A proposal has already been accepted for next semester to change the surface lots in Mahoney/Pearson to be designated solely for commuters during the school week as well as making spots available in the Eaton parking lot, said Richard Sobaram, director of parking and transportation.“It’s about time,” commuter sophomore Isabela Ferraz said. “It’ll space out car congestion.”This fall, the three surface lots with approximately 110 parking spaces surrounding Mahoney/Pearson became available to commuters as well as residents. The problem is that residents’ cars sit there all week without allowing others to park; the department of parking and transportation has marked tires to determine how long cars sit in a single spot and some cars were in the same spot for four days, wasting spaces that could be used.
Monday through Friday, Mahoney/Pearson residents will need to park in the garage by the volleyball courts, which has about 260 spots. According to Sobaram, there are about 7,500 commuters and 1,000 employees who search for spots every day as opposed to the 50-60 residents in Mahoney/Pearson who have cars. Eaton residents will not be displaced.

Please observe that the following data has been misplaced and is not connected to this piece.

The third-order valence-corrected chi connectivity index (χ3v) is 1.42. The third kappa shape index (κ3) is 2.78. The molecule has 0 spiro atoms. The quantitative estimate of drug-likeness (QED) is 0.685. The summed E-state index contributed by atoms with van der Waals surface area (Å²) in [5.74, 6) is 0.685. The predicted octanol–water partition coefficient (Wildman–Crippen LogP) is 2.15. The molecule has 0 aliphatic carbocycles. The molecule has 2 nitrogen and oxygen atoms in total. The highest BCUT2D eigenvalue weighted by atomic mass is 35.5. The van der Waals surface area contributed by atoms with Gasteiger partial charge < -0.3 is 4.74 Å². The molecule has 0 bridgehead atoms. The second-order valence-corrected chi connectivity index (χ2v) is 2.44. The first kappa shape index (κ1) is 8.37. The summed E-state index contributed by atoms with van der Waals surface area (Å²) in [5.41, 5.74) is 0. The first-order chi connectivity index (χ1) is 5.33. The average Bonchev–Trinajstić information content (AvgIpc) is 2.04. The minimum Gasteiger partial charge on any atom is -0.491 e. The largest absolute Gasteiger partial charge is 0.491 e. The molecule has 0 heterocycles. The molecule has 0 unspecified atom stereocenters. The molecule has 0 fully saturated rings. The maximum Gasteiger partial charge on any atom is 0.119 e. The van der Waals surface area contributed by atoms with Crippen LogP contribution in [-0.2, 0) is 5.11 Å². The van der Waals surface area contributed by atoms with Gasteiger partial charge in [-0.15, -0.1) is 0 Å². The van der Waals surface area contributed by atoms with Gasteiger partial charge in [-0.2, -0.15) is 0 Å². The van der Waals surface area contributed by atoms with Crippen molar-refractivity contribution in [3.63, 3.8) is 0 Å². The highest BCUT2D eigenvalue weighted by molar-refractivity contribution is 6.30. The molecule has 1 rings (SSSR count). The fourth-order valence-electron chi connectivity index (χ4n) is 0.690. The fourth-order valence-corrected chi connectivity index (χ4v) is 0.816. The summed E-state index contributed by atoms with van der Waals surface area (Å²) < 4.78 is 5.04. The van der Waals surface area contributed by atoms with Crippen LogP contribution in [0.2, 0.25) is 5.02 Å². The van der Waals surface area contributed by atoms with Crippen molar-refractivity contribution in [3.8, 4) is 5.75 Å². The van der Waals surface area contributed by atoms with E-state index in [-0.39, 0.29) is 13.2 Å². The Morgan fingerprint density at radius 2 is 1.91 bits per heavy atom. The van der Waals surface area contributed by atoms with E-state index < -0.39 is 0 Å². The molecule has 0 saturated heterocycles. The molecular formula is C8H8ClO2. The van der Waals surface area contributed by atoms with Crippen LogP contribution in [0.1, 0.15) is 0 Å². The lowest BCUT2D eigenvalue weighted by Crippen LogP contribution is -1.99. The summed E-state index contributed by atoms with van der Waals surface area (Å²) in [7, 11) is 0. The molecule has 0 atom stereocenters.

“They will be able to park in the same place, but the lot is underutilized because there are more spaces available in that lot than Eaton residents with cars,” Sobaram said.
There will be about 40 designated parking spots for commuters in the Eaton lot, which will be clearly identified with signs.
“That’s great because now it won’t take me half an hour to find parking,” commuter sophomore Michelle Robinson said.
Parking has been a great issue of debate this semester especially since the temporary gravel lot by the business school closed.
Carrie Brunt Whiteside, head of the commuter advisory board, said that anytime the university provides closer parking to the heart of campus, it’s good for students so they don’t have to rely on the shuttles.
Although Sobaram explained there have not been focus groups with Mahoney/Pearson residents on the future change, he has heard resident’s opinions, which vary from those who always prefer parking their cars under cover and those who will be inconvenienced. According to Sobaram, the Mahoney/Pearson garage goes largely unused every day.
“There is ample parking on campus and we need to start thinking strategically about how we can best allocate these spaces to better meet the needs of the campus community,” Sobaram said.
This new policy is in response to lot usage surveys and the changing dynamic on campus. This is the second year freshmen are not allowed to have their cars on campus and, according to Sobaram, many have decided they do not need one sophomore year. Also, many upperclassmen are living in apartment complexes off campus.
“All of these things have resulted in fewer resident students having cars, yet the inventory of spaces dedicated solely for residents students have remained high,” Sobaram said. “We need to re-allocate these spaces, especially in areas that are more convenient for commuter students and employees.”
Claudia Curiel may be contacted at email@example.com.